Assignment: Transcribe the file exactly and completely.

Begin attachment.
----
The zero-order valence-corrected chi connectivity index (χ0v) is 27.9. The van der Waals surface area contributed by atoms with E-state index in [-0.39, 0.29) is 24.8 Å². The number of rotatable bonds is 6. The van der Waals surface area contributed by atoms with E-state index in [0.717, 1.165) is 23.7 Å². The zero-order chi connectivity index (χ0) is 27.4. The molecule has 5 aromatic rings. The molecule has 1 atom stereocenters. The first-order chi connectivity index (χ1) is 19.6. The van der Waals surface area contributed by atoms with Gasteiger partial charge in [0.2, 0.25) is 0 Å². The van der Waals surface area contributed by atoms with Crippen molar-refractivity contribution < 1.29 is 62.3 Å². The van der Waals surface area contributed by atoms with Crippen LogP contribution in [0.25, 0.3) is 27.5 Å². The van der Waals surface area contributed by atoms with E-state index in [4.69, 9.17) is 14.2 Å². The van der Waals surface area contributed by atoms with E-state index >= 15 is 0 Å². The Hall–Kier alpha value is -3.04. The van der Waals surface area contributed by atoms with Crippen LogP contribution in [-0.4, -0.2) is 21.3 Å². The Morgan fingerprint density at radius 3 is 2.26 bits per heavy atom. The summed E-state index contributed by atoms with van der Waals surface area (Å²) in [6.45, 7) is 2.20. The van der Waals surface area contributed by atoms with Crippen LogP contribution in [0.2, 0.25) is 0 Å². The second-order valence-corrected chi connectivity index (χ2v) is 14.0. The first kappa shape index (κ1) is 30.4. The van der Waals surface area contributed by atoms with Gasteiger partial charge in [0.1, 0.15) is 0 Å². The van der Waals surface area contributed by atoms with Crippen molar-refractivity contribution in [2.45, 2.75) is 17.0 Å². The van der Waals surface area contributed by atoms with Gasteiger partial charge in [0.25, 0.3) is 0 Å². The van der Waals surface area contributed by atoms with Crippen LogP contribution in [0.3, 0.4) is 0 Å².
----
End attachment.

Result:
The zero-order valence-corrected chi connectivity index (χ0v) is 27.9. The van der Waals surface area contributed by atoms with E-state index in [-0.39, 0.29) is 24.8 Å². The number of rotatable bonds is 6. The van der Waals surface area contributed by atoms with E-state index in [0.717, 1.165) is 23.7 Å². The zero-order chi connectivity index (χ0) is 27.4. The molecule has 5 aromatic rings. The molecule has 1 atom stereocenters. The first-order chi connectivity index (χ1) is 19.6. The van der Waals surface area contributed by atoms with Gasteiger partial charge in [0.2, 0.25) is 0 Å². The van der Waals surface area contributed by atoms with Crippen molar-refractivity contribution < 1.29 is 62.3 Å². The van der Waals surface area contributed by atoms with Crippen LogP contribution in [0.25, 0.3) is 27.5 Å². The van der Waals surface area contributed by atoms with E-state index in [4.69, 9.17) is 14.2 Å². The van der Waals surface area contributed by atoms with E-state index >= 15 is 0 Å². The Hall–Kier alpha value is -3.04. The van der Waals surface area contributed by atoms with Crippen LogP contribution in [-0.4, -0.2) is 21.3 Å². The Morgan fingerprint density at radius 3 is 2.26 bits per heavy atom. The summed E-state index contributed by atoms with van der Waals surface area (Å²) in [6.45, 7) is 2.20. The van der Waals surface area contributed by atoms with Crippen LogP contribution in [0.2, 0.25) is 0 Å². The second-order valence-corrected chi connectivity index (χ2v) is 14.0. The first kappa shape index (κ1) is 30.4. The van der Waals surface area contributed by atoms with Gasteiger partial charge in [0.1, 0.15) is 0 Å². The van der Waals surface area contributed by atoms with Crippen molar-refractivity contribution in [2.45, 2.75) is 17.0 Å². The van der Waals surface area contributed by atoms with Gasteiger partial charge in [0.25, 0.3) is 0 Å². The van der Waals surface area contributed by atoms with Crippen LogP contribution in [0.3, 0.4) is 0 Å².